- Poster presentation
- Open Access
PReS-FINAL-2128: Quality of life and psychosocial aspects in juvenile localized scleroderma (JLS): a cross-sectional study in 40 patients
© Culpo et al.; licensee BioMed Central Ltd. 2013
- Published: 5 December 2013
- Disease Relapse
- Child Behaviour Checklist
- Pediatric Rheumatology
- Psychosocial Aspect
- Joint Contracture
JLS is a chronic, autoimmune disease, characterized by skin and subcutaneous tissues fibrosis, which can extend to underlying tissues up to muscle and bone. JLS can cause a poor quality of life and psychosocial and behavioural problems in affected children particularly when severe deformities such as face asymmetry, joint contractures, and growth disturbances of limbs develop. To date, quality of life and psychological aspects in JLS have been poorly investigated, often with contrasting findings.
To evaluate quality of life and psychosocial aspects of patients with JLS compared with healthy peers and identify specific disease characteristics possibly related to quality of life impairment and psychosocial problems.
Two types of questionnaires (Pediatric Quality of Life Inventory 4.0™ Generic Core Scales and Child Behaviour Checklist 6-18/Youth Self Report 11-18) were administered to 40 consecutive patients with JLS aged 6 to 18 years and their parents followed at the Pediatric Rheumatology Unit of Padova. Patients' demographic and clinical data were collected during medical examination and through the review of clinical records. Same questionnaires were administered to a control group of 44 healthy children and their parents.
In pedsql™ (children forms) no difference was found between JLS group and control group. In pedsql™ (parents forms) children with JLS showed poorer quality of life compared to control group (76.8 vs 84.8, p = 0.017), especially in emotional area (64.5 vs 79, p = 0.004). In CBCL/6-18 mean scores were lower in activity scale (35.2 vs 41.1, p = 0,006) and higher in internalizing problems scale (58 vs 53.2, p = 0.026) and depression scale (59.9 vs 55.9, p = 0.038) in JLS group compared to control group. In YSR/11-18 mean scores were lower in social competence scale (44.2 vs 49.7, p = 0.007) and in total competence scale (40.9 vs 42.4, p = 0.028) and higher in internalizing problems scale (54.7 vs 50.9, p = 0.031) in JLS group compared to healthy controls. Disease relapses, longer delay in correct diagnosis, onset of disease in adolescence and shorter disease duration significantly correlated with lower quality of life and psychosocial and behavioural problems.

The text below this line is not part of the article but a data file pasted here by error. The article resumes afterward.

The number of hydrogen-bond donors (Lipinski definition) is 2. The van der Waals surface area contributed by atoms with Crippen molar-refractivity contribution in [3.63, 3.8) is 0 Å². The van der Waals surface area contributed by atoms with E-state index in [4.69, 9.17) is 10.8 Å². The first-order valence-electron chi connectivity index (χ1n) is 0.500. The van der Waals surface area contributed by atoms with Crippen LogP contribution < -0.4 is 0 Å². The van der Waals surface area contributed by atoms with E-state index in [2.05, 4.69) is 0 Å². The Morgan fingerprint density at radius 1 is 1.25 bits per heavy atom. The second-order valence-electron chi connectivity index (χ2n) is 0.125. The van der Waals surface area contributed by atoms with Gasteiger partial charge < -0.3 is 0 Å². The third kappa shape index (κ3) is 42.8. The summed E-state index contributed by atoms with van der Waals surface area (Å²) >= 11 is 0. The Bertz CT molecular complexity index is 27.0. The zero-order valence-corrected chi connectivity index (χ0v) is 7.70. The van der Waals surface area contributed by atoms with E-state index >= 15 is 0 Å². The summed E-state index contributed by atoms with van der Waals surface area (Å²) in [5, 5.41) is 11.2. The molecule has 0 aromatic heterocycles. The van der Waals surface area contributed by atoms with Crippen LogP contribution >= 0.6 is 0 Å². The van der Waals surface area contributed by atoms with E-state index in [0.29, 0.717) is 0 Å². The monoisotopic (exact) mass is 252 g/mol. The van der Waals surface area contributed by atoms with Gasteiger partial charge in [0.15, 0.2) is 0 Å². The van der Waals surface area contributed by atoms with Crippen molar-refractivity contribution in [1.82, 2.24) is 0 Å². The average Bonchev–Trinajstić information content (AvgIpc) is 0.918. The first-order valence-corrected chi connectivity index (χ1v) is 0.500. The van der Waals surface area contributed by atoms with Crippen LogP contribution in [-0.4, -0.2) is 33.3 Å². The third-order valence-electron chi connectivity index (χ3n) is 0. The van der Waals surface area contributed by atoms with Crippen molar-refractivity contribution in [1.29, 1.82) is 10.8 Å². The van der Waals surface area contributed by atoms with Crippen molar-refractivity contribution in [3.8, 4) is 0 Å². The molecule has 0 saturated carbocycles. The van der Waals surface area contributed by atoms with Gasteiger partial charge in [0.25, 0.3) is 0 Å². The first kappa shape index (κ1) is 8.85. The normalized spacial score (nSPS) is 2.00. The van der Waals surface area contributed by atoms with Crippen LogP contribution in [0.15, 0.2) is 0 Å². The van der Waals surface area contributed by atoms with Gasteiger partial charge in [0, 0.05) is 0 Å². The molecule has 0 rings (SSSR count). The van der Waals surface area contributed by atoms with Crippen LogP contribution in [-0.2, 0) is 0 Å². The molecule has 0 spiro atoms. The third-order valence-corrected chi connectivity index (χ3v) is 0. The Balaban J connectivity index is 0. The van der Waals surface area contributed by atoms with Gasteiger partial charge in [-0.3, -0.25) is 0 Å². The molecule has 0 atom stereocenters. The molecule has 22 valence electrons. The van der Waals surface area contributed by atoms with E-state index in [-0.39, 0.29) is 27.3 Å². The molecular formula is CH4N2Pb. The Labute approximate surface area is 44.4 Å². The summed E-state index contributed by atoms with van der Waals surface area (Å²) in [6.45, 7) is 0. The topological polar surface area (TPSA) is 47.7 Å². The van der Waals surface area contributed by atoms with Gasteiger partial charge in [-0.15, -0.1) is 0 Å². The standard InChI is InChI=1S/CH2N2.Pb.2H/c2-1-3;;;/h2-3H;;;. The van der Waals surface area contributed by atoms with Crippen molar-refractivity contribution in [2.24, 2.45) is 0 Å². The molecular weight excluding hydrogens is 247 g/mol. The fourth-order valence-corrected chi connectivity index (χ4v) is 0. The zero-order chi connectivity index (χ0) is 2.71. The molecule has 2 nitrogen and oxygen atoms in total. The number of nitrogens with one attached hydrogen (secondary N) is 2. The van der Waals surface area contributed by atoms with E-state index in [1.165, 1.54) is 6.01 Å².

Our study shows that quality of life is poorer in children with JLS compared to healthy peers. Emotional area and social activities are the most affected ambits and patients show also depressive and internalizing problems. Among patients with JLS, a greater need for psychological support is mainly related to disease relapses, longer diagnostic delay, shorter disease duration and onset in adolescence or pre-adolescence ages. Disease severity in terms of lesion extension or deformities and therapy related issues do not seem related to impairment in the investigated areas.
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